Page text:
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Hot tea warms up masses for Pope

Brno — Pilgrims started gathering in the chilly early hours of Sunday to see Pope Benedict XVI in a field in the Czech city of Brno.

Huge cheers went up from an estimated 120,000 people when the sight of the white Popemobile flashed up on giant screens and the crowd waved white-and-gold Vatican flags and large Czech, Slovak, Austrian and Polish banners.

The influx begun in the chilly cold as crowds made their way on foot and in special buses along eerily empty highways, closed for security purposes.

Even before sunrise, groups of faithful started filling the large field near Brno-Turany airport for the mass which was the highlight of the pope’s three day visit to the Czech Republic.

Youngsters in traditional folk costumes mingled with robed priests and families with prams, warming their hands on cups of tea or nibbling on cake and biscuits in the morning chill.

Some brought blankets to sit on the ground, others had fold-out chairs. Many had Vatican flags.

"We came here at 4:00am so we could be in the first row and as close to the Holy Father as possible," said Gabriela Ovciakova, 50, who was part of a group of 38 pilgrims from two villages in Slovakia’s High Tatras region.

"I came even though I had a terrible toothache. For us believers, meeting the Pope is encouraging, a joy. It’s everything," she added.

A pristine white stage was put up for Benedict XVI and as the sun rose so too did the temperatures. Nineteen people among the multitudes required treatment, mainly having fainted due to thirst after hours under the baking sun, ambulance services said.

One policeman was also hospitalised after he fell off his horse.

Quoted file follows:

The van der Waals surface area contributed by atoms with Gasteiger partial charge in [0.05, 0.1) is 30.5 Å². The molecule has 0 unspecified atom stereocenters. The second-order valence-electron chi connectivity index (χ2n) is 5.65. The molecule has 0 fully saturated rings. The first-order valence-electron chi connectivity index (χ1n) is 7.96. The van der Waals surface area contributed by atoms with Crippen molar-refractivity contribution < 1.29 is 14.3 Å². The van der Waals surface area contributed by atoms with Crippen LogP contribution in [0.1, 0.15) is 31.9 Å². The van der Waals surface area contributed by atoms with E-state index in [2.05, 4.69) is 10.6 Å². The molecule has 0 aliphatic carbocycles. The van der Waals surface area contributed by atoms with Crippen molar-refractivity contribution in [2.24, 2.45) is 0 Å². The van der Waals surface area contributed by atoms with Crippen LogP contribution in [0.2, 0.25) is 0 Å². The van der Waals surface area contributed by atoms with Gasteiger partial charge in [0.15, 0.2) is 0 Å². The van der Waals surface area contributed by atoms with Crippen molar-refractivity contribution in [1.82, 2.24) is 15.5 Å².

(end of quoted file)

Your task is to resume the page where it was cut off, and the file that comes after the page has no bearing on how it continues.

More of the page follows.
But nothing detracted from the prestige of the day.

"The arrival of the Pope here in Brno is really a great celebration for us," said Lenka Polachova, 17, wearing a traditional costume that she said was only used for great occasions.

"It’s just perfect because the Czech Republic is very atheist but when I see all these people, I’m happy," said Pavel Bernatek, 18, from the eastern Czech town of Zlin.

Some 10,000 people were expected from neighbouring Poland and Slovakia, and one bishop travelled from Bangladesh to take part in the ceremony, according to the Brno Bishopric.

Alena Seywerth, from Sankt Andrae in eastern Austria, had already seen Benedict XVI twice: in his birthplace of Marktl am Inn in Germany and in Mariazell on his 2007 visit to Austria.

"You can never see the Pope too often," she smiled.

"It’s for me a very special occasion, a privilege for me to be in this holy mess," added Patricia Opasy, a Nigerian who works in the Czech Republic and wore an African dress for the occasion.

The mass was held on a huge field the size of 25 football pitches and just next to the airport’s runways.

As the Czech Republic’s second largest city and the capital of its most Catholic region, Brno was a key stage on the Pope’s visit, on which he called for a renewal of faith among the Czech people.